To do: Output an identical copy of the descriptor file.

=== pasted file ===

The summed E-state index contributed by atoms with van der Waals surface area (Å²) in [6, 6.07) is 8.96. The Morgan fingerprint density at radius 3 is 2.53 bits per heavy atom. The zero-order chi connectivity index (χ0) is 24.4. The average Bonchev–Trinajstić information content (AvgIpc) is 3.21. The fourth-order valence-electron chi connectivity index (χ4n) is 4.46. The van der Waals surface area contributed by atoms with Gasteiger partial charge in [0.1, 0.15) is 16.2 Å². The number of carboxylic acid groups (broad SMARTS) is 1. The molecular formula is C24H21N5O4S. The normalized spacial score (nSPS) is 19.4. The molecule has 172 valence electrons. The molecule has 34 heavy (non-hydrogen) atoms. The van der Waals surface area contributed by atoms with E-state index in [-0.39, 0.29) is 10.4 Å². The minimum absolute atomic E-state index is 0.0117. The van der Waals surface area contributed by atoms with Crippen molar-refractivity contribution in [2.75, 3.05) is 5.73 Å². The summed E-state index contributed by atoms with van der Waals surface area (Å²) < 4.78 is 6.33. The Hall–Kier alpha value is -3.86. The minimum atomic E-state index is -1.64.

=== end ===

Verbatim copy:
The summed E-state index contributed by atoms with van der Waals surface area (Å²) in [6, 6.07) is 8.96. The Morgan fingerprint density at radius 3 is 2.53 bits per heavy atom. The zero-order chi connectivity index (χ0) is 24.4. The average Bonchev–Trinajstić information content (AvgIpc) is 3.21. The fourth-order valence-electron chi connectivity index (χ4n) is 4.46. The van der Waals surface area contributed by atoms with Gasteiger partial charge in [0.1, 0.15) is 16.2 Å². The number of carboxylic acid groups (broad SMARTS) is 1. The molecular formula is C24H21N5O4S. The normalized spacial score (nSPS) is 19.4. The molecule has 172 valence electrons. The molecule has 34 heavy (non-hydrogen) atoms. The van der Waals surface area contributed by atoms with E-state index in [-0.39, 0.29) is 10.4 Å². The minimum absolute atomic E-state index is 0.0117. The van der Waals surface area contributed by atoms with Crippen molar-refractivity contribution in [2.75, 3.05) is 5.73 Å². The summed E-state index contributed by atoms with van der Waals surface area (Å²) < 4.78 is 6.33. The Hall–Kier alpha value is -3.86. The minimum atomic E-state index is -1.64.